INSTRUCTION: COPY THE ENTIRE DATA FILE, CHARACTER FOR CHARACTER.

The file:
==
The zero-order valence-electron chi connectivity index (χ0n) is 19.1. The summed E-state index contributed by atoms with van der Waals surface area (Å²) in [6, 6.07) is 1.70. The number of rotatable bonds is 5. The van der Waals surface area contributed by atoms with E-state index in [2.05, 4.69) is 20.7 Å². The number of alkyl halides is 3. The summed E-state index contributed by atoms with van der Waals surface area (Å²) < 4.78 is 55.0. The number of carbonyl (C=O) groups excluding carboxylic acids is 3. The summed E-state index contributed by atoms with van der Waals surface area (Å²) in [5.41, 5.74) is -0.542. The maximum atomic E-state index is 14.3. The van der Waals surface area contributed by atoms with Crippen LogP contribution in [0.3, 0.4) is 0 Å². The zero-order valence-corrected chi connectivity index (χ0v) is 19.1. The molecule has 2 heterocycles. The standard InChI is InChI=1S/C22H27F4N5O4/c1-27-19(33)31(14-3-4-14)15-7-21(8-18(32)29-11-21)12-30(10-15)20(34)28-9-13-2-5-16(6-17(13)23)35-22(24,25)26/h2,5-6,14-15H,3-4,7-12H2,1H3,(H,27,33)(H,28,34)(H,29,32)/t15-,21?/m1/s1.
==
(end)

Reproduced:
The zero-order valence-electron chi connectivity index (χ0n) is 19.1. The summed E-state index contributed by atoms with van der Waals surface area (Å²) in [6, 6.07) is 1.70. The number of rotatable bonds is 5. The van der Waals surface area contributed by atoms with E-state index in [2.05, 4.69) is 20.7 Å². The number of alkyl halides is 3. The summed E-state index contributed by atoms with van der Waals surface area (Å²) < 4.78 is 55.0. The number of carbonyl (C=O) groups excluding carboxylic acids is 3. The summed E-state index contributed by atoms with van der Waals surface area (Å²) in [5.41, 5.74) is -0.542. The maximum atomic E-state index is 14.3. The van der Waals surface area contributed by atoms with Crippen LogP contribution in [0.3, 0.4) is 0 Å². The zero-order valence-corrected chi connectivity index (χ0v) is 19.1. The molecule has 2 heterocycles. The standard InChI is InChI=1S/C22H27F4N5O4/c1-27-19(33)31(14-3-4-14)15-7-21(8-18(32)29-11-21)12-30(10-15)20(34)28-9-13-2-5-16(6-17(13)23)35-22(24,25)26/h2,5-6,14-15H,3-4,7-12H2,1H3,(H,27,33)(H,28,34)(H,29,32)/t15-,21?/m1/s1.